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Chinese Street Food: The Guide

Did you know Hong Kong’s street food stalls made the Michelin list not too far back? If Chinese street food listed is in the prestigious guide, you know it’s gotta be good. But with so many options to choose from, where do you start? Not to worry, we’re here to help. With this drool-worthy list of 9 Chinese street food treats you need to try asap, you have everything you need to go on an eating adventure like no other. The best part? The items listed here all cost 1 dollar or less so there’s nothing stopping you from tasting and sampling these street food Chinese delicacies. So, ready to leave Chinese restaurants behind and to go outside to eat wonderful Chinese street food?

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Chinese street food: dumplings

#1 Chinese Street Food: Dumplings

It’s funny how so many cultures have dumplings of sorts in their national cuisine. The Italians have raviolis, the Polish have pierogis, in South America, empanadas can be found everywhere, and in Asia, the dumpling is king.

In China, especially, dumplings are a must. Many many types of dumplings exist; water-boiled, pan-fried, fried,… and the three types of dumplings we’re about to mention here must be added to your eating list.

 饺子 –  Boiled Dumplings

jiaozi - boiled dumpling - Chinese street food

饺子 Jiǎozi Boiled dumpling is the most popular Chinese street food. You can find them in every city.

饺子 can be stuffed with many things, and therefore many filling combinations exist. Popular ones are pork and cabbage, shrimp and corn, pork/egg and chives (韭菜), you can also find some filled with carrots, chicken and 黑木耳 Hēi mù'ěr a black comestible fungus.

Price range for 6 pieces: from 2RMB to 8RMB (人民币 rénmínbì RMB, which is the Chinese currency), depending on what they’re filled with. Cities such as Beijing or Shanghai might be more expensive.

Jiaozis are also a very easy Chinese street food delicacy to reproduce at home: once the dough is made (or is store-bought) they’re easy to fill and cook up. It’ll take you less than an hour and your family will be in for a real treat.

 馄饨 –  Soup with dumplings

wonton - soup with dumplings- chinese street food

What better way to warm yourself up with a hot, steamy, tasty soup filled to the brim with dumpling goodness? If this sounds like the perfect answer to the unending winter coldness, then wonton soup is for you.

A wonton — which comes from the Chinese word 馄饨 Húntún we’re talking about here, by the way — is what you call a dumpling in water. 馄饨 Húntún Soup with dumplings is basically a bouillon filled with boiled dumplings, stuffed with a variety of ingredients, just as in 饺子.

馄饨 and their English name, wonton, have very similar pronunciations so we know you’ll have no problem remembering and ordering this yummy Chinese street food soup, right?

Look for: slurping sounds and places with big bowls.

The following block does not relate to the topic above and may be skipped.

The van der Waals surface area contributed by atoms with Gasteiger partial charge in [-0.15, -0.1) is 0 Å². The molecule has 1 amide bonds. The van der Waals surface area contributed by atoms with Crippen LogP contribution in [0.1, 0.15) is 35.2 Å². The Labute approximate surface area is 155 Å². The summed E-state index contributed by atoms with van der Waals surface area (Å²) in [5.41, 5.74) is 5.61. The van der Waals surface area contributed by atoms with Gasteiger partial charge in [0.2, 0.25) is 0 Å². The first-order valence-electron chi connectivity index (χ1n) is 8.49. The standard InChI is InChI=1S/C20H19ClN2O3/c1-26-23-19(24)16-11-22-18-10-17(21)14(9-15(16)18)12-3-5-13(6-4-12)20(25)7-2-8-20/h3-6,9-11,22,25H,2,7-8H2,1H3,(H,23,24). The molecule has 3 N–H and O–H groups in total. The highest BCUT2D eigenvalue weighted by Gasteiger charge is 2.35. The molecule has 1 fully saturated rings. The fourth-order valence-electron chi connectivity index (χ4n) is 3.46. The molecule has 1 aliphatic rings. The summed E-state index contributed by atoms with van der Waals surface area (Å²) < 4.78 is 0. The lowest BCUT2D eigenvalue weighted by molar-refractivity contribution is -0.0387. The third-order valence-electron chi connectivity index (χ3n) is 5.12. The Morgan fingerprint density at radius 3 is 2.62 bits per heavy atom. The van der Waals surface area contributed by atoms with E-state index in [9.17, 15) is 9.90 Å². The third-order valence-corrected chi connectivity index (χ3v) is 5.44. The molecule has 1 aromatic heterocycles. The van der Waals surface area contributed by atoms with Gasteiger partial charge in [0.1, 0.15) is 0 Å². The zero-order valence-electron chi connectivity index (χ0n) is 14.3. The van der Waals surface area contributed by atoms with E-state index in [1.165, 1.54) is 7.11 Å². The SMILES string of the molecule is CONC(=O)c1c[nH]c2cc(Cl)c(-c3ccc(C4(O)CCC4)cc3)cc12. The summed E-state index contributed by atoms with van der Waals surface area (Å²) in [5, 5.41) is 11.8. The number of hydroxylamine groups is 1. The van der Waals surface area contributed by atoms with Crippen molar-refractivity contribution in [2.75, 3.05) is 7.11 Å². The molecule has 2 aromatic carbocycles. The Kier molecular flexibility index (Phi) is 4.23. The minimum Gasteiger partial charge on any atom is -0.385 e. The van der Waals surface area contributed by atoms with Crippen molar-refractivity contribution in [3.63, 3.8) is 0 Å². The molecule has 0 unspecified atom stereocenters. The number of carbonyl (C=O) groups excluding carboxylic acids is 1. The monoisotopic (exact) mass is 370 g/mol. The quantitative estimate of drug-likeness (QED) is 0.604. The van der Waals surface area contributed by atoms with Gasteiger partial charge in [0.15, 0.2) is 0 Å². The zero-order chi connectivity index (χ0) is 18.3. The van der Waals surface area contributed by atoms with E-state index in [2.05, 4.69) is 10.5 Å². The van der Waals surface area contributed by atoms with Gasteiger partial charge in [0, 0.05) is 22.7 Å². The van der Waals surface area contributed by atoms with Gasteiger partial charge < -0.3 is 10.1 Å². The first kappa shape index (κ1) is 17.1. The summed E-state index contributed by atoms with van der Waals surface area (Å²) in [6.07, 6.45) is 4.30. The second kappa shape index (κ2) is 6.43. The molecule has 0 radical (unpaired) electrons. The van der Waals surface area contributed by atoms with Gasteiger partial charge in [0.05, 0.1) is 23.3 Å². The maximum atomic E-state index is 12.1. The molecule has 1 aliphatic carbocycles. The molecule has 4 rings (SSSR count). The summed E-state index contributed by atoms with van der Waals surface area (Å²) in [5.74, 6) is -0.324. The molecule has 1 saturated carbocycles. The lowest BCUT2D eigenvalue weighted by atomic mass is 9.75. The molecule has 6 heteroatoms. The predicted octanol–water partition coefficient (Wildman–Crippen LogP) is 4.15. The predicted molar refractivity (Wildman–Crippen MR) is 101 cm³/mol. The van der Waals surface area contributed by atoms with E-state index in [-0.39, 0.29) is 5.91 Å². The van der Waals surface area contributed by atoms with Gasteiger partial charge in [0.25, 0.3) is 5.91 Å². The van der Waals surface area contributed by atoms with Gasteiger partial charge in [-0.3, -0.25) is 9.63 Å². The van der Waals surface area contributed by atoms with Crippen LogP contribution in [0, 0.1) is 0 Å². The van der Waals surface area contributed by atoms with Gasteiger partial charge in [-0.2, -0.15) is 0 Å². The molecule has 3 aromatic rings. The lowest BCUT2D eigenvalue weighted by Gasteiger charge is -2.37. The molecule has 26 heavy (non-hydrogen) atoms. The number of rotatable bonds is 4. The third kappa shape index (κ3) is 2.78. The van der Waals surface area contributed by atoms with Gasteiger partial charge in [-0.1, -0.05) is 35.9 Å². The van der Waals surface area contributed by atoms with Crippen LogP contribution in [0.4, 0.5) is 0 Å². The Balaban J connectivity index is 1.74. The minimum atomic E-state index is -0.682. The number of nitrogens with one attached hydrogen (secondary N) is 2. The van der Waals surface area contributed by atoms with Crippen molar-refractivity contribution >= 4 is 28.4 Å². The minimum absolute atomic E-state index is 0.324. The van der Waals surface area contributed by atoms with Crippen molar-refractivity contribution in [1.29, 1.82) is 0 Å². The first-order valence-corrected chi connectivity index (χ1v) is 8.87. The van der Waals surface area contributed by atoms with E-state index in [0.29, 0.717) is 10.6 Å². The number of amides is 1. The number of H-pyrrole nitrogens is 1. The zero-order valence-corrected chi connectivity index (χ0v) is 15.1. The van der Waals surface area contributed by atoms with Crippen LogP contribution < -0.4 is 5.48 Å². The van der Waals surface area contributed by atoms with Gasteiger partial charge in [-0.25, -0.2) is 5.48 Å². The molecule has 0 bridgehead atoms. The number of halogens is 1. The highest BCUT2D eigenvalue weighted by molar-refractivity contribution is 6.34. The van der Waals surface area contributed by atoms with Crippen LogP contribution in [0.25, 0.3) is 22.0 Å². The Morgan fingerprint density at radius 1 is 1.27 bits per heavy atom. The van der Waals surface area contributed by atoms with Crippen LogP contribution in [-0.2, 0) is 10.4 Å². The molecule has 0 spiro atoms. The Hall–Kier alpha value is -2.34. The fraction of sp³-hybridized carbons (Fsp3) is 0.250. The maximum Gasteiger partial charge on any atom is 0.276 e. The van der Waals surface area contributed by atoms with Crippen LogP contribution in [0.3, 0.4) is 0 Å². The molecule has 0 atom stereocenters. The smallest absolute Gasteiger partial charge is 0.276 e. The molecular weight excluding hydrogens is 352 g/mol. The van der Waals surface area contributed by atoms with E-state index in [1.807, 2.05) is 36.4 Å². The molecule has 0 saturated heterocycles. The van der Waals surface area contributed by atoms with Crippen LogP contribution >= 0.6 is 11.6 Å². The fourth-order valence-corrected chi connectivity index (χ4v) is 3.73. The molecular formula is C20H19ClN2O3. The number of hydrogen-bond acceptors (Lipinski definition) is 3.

生煎包 – Pan-grilled pork bun

Pan-grilled pork bun - Chinese street food

Nincha’s favorite street food is the  生煎包 Shēng jiān bāo Pan-grilled pork bun.

Pan-grilled buns are as small as a dumpling. You eat them piping hot, covered with chopped green onions and with a crispy grilled bottom — they are pan-fried until brown.
The striking combination of the white, the green and the brown is a sight to behold and our Nincha isn’t wrong in thinking these babies taste as good as they look.
Price Range for 4 pieces: from 3RMB to 5RMB in Shanghai. You can buy them almost everywhere in China.
To find them: look for huge, large, flat-ish pans on cooking stoves and crackling sounds.
Not into dumplings? Worry not, China’s chock-full of street food delicacies to discover and chow down. So let’s move on on to part 2 of our street food adventure: Noodles!

Chinese street food: noodle

2 Chinese Street Food: Noodles

It’s unclear whether Marco Polo brought back noodles from Asia, or imported the concept of noodles into Asia from Italy. In any case, one’s thing is sure: the Chinese have a handle on noodles, especially when they’re soup-based.

兰州拉面 –  Lanzhou noodle soup

lanzhou-beef-noodle-soup-Chinese street food

兰州拉面 Lánzhōu lāmiàn Lanzhou noodle soup are a typical Chinese muslim dish that can nowadays be found almost everywhere in China.

It is said that the only true place to eat 兰州拉面 noodles is in Lanzhou, smack in the middle of China.So, if you get a chance to visit the Middle Kingdom’s center, don’t miss those noodles!

Thankfully, since we can’t all be in Lanzhou, this hasn’t stopped Lanzhou noodles from being sold throughout China. You therefore should pretty much be able to taste those delicious hand-pulled noodles cooked served in a beef or mutton  broth anywhere in China. The noodles must be hand-made and hand-pulled, so don’t be surprised if they’re sometimes thin and sometimes thick. It all depends on the owner’s taste. ^_^.

Depending on what extras you add in, a  兰州拉面 dish should set you back 6 RMB or a little more depending on which city you are. Still, not a bad price for a dish, which has fans saying that if you haven’t had 兰州拉面 before, you haven’t really lived.

豆腐粉丝汤 – Fried-Tofu bean noodle soup

Fried-Tofu bean noodle soup - Chinese street food

You can find 豆腐粉丝汤 Dòufu fěnsī tāng Fried-Tofu bean noodle soup in pretty much all of Shanghai’s street food stalls.

Fried tofu is stewed in a big pot with meat and served with bean-noodles instantly cooked upon order. The soup base is quite tasty, if a little greasy (from the fried tofu).